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Real Estate Q&A

When Lenders Make Clients Jump Through Hoops


Question: We were pre-approved for our home loan. We're making a down payment of almost 50% cash and have excellent income and credit. But about two weeks before the closing date, the lender indicated that it doesn't believe we have saved so much for our down payment and claims we must have borrowed the money. The lender insists on documentation for all our fund transfers to consolidate our accounts to make the down payment.

We are asked to jump through financial hoops because our finances are in excellent shape. The mortgage broker handling our application is of little help. We have decided to pay cash for the house if the lender doesn't make the loan. Do we have any recourse against the mortgage broker or lender?

Answer: If the lender gave you a written pre-approval mortgage letter or certificate, without any condition for verifying your down payment source, the lender is in breach of contract for requiring more documentation.

As a practical matter, you have no effective way to force the lender to honor the written loan commitment pre-approval. Most such pre-approvals are only contingent upon an appraisal of the house and verification of employment. If you had the down-payment money in various accounts, why not give the lender the requested information and move on?

However, if you can pay cash for the house, after taking title you can then refinance with any lender you wish. Refinancing homeowners are in a stronger borrowing position than home buyers because homeowners are not under time pressure and can shop around to find the best deal. Stay away from the mortgage broker who led you to the unsatisfactory lender.

Buy Vacation Homes With Money Not Needed

Q: What are the expectations for second or vacation homes? Is this a good or bad time to buy a vacation home?

A: Second or vacation homes should be purchased only with discretionary money that you won't need, just in case things don't go well. Residences in vacation areas are subject to wild fluctuations in market value, much greater than in developed urban areas.

That's why most mortgage lenders charge higher interest rates, due to higher risk, on vacation or second homes, compared to primary residences.

Better to Collect Mortgage Payments Than Rent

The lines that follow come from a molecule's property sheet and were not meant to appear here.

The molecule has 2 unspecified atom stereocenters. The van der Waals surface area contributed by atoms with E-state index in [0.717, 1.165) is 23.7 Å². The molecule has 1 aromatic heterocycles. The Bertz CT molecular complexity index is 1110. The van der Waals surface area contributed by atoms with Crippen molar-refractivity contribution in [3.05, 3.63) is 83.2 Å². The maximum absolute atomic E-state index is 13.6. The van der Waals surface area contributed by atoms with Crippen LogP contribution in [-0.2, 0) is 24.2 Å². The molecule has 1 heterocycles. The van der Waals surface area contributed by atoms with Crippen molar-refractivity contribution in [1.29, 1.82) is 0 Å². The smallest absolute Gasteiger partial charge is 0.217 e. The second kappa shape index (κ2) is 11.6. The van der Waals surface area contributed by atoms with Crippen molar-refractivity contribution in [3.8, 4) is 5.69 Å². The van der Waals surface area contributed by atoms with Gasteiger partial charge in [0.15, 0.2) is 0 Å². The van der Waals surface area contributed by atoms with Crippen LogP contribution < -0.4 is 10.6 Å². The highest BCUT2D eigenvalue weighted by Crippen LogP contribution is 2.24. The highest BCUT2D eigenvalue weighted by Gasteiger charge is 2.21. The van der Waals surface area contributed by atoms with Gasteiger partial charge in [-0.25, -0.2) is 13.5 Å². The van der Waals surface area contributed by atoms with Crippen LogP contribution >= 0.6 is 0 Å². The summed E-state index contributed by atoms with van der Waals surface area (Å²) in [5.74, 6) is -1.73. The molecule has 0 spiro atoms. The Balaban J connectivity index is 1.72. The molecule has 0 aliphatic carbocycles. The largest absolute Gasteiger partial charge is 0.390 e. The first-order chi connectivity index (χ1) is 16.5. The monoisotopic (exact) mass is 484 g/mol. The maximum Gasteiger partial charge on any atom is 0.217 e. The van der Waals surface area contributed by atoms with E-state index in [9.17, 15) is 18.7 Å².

Q: I have been renting my house for 14 years. I would like to buy it from my landlord. It is dilapidated but in a wonderful area. Where do I start?

A: Presuming you have a good relationship with your landlord, inform him or her you want to buy your residence. Don't even mention the house's poor condition.

As the former owner of rental houses that I sold to my tenants, I know it is much more fun receiving monthly mortgage payments than collecting rents and having to deal with tenants. Your landlord will probably have a similar attitude.

Have a friendly face-to-face meeting with your landlord. Explain the benefits to him or her of helping finance your purchase (unless you have a bundle of down-payment cash and can qualify for a new mortgage) by carrying back a first or second mortgage. One of my former rental houses broke even on the monthly cash flow. After my tenant bought her home from me, by her taking over the existing first mortgage and my agreeing to carry back a second mortgage, her monthly payment stayed about the same. But I now receive over $450 net each month with no worry about repairs.

Second Mortgage Lender Can Also Foreclose

Q: My friends purchased their home. They took over payments on the existing first mortgage, and the sellers gave them a second mortgage for the balance of the purchase price.

All of the monthly payments to the mortgage company have been paid on time. But my friends never made any payments on the second mortgage to the sellers. The sellers foreclosed. Now the sellers' attorney informed my friends they must vacate or be evicted. Is this legal? What happens to the first mortgage on which the payments are current?

It was my understanding only a first mortgage lender can foreclose and make you lose your home.

A: You are mistaken. Either a first or second mortgage lender can foreclose for nonpayment and cause the borrower to lose the home.

After the second mortgage lender began foreclosure, your friends had time to cure their default on the second mortgage. Apparently they failed to do so.

If the second mortgage lender acquired the house at the foreclosure auction, that lender must now make payments to the first mortgage lender or lose the house by foreclosure to that lender. However, if a third-party bidder acquired the house at the foreclosure auction, that new owner must make payments on the first mortgage. For more details, consult a local real estate attorney.

A 15-Year Mortgage Versus a 30-Year One

Q: Should I refinance with a 15-year mortgage or a 30-year mortgage? Obviously, the 15-year loan will save me substantial interest. Which loan is better for income tax deductions?

A: Don't let the income tax deduction control your decision.

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